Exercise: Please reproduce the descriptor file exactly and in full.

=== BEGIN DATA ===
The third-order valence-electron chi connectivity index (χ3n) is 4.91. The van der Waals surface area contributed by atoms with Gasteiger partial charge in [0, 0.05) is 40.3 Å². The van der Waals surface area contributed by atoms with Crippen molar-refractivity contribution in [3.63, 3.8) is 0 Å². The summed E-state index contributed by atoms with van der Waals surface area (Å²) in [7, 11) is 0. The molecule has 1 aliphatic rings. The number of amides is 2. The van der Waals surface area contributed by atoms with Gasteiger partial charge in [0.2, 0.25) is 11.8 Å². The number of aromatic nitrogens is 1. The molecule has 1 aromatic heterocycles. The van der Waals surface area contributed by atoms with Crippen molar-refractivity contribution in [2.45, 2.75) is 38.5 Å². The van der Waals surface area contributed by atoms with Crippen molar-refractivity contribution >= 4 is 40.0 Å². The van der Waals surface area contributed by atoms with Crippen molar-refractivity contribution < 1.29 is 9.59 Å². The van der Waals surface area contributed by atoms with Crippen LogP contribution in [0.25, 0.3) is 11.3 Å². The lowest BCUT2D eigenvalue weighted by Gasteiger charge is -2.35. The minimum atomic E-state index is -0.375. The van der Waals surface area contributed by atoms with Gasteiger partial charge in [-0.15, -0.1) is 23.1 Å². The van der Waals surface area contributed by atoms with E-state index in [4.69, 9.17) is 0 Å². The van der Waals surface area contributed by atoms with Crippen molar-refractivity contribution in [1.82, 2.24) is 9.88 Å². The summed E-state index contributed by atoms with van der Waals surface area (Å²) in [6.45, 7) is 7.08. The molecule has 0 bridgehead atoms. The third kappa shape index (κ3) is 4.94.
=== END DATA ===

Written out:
The third-order valence-electron chi connectivity index (χ3n) is 4.91. The van der Waals surface area contributed by atoms with Gasteiger partial charge in [0, 0.05) is 40.3 Å². The van der Waals surface area contributed by atoms with Crippen molar-refractivity contribution in [3.63, 3.8) is 0 Å². The summed E-state index contributed by atoms with van der Waals surface area (Å²) in [7, 11) is 0. The molecule has 1 aliphatic rings. The number of amides is 2. The van der Waals surface area contributed by atoms with Gasteiger partial charge in [0.2, 0.25) is 11.8 Å². The number of aromatic nitrogens is 1. The molecule has 1 aromatic heterocycles. The van der Waals surface area contributed by atoms with Crippen molar-refractivity contribution in [2.45, 2.75) is 38.5 Å². The van der Waals surface area contributed by atoms with Crippen molar-refractivity contribution >= 4 is 40.0 Å². The van der Waals surface area contributed by atoms with Crippen molar-refractivity contribution < 1.29 is 9.59 Å². The van der Waals surface area contributed by atoms with Crippen LogP contribution in [0.25, 0.3) is 11.3 Å². The lowest BCUT2D eigenvalue weighted by Gasteiger charge is -2.35. The minimum atomic E-state index is -0.375. The van der Waals surface area contributed by atoms with Gasteiger partial charge in [-0.15, -0.1) is 23.1 Å². The van der Waals surface area contributed by atoms with E-state index in [4.69, 9.17) is 0 Å². The van der Waals surface area contributed by atoms with Crippen molar-refractivity contribution in [1.82, 2.24) is 9.88 Å². The summed E-state index contributed by atoms with van der Waals surface area (Å²) in [6.45, 7) is 7.08. The molecule has 0 bridgehead atoms. The third kappa shape index (κ3) is 4.94.